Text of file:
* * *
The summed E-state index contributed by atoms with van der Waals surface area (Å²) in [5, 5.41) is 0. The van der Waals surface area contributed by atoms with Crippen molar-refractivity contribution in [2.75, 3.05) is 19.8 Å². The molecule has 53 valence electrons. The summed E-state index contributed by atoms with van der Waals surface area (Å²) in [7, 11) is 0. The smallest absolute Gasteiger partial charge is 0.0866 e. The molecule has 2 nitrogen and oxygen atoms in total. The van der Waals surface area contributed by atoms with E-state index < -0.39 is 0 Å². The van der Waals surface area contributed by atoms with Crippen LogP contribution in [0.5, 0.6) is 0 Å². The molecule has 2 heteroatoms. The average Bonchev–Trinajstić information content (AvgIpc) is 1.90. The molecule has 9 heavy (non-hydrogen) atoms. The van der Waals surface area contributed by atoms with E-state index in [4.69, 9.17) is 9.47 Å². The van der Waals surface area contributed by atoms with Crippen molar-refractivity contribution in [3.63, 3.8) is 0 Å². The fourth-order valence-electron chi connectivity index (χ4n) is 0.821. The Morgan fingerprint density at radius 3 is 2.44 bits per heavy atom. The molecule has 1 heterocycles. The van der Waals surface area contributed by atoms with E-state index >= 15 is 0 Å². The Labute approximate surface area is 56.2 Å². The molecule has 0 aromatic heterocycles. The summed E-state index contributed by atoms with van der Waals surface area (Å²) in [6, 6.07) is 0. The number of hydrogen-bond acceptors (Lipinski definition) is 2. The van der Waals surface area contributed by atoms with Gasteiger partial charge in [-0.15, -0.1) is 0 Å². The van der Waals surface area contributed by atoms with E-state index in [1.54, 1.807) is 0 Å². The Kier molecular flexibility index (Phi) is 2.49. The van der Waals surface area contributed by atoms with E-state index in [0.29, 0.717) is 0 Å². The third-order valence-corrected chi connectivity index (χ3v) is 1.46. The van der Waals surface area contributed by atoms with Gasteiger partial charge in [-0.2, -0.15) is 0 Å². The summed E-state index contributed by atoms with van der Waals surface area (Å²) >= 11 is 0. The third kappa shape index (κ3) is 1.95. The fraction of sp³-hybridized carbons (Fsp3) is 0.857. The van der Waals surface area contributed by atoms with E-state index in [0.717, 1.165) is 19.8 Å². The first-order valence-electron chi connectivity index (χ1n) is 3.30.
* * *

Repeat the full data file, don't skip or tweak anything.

The summed E-state index contributed by atoms with van der Waals surface area (Å²) in [5, 5.41) is 0. The van der Waals surface area contributed by atoms with Crippen molar-refractivity contribution in [2.75, 3.05) is 19.8 Å². The molecule has 53 valence electrons. The summed E-state index contributed by atoms with van der Waals surface area (Å²) in [7, 11) is 0. The smallest absolute Gasteiger partial charge is 0.0866 e. The molecule has 2 nitrogen and oxygen atoms in total. The van der Waals surface area contributed by atoms with E-state index < -0.39 is 0 Å². The van der Waals surface area contributed by atoms with Crippen LogP contribution in [0.5, 0.6) is 0 Å². The molecule has 2 heteroatoms. The average Bonchev–Trinajstić information content (AvgIpc) is 1.90. The molecule has 9 heavy (non-hydrogen) atoms. The van der Waals surface area contributed by atoms with E-state index in [4.69, 9.17) is 9.47 Å². The van der Waals surface area contributed by atoms with Crippen molar-refractivity contribution in [3.63, 3.8) is 0 Å². The fourth-order valence-electron chi connectivity index (χ4n) is 0.821. The Morgan fingerprint density at radius 3 is 2.44 bits per heavy atom. The molecule has 1 heterocycles. The van der Waals surface area contributed by atoms with E-state index >= 15 is 0 Å². The Labute approximate surface area is 56.2 Å². The molecule has 0 aromatic heterocycles. The summed E-state index contributed by atoms with van der Waals surface area (Å²) in [6, 6.07) is 0. The number of hydrogen-bond acceptors (Lipinski definition) is 2. The van der Waals surface area contributed by atoms with Gasteiger partial charge in [-0.15, -0.1) is 0 Å². The van der Waals surface area contributed by atoms with E-state index in [1.54, 1.807) is 0 Å². The Kier molecular flexibility index (Phi) is 2.49. The van der Waals surface area contributed by atoms with E-state index in [0.29, 0.717) is 0 Å². The third-order valence-corrected chi connectivity index (χ3v) is 1.46. The van der Waals surface area contributed by atoms with Gasteiger partial charge in [-0.2, -0.15) is 0 Å². The summed E-state index contributed by atoms with van der Waals surface area (Å²) >= 11 is 0. The third kappa shape index (κ3) is 1.95. The fraction of sp³-hybridized carbons (Fsp3) is 0.857. The van der Waals surface area contributed by atoms with E-state index in [0.717, 1.165) is 19.8 Å². The first-order valence-electron chi connectivity index (χ1n) is 3.30.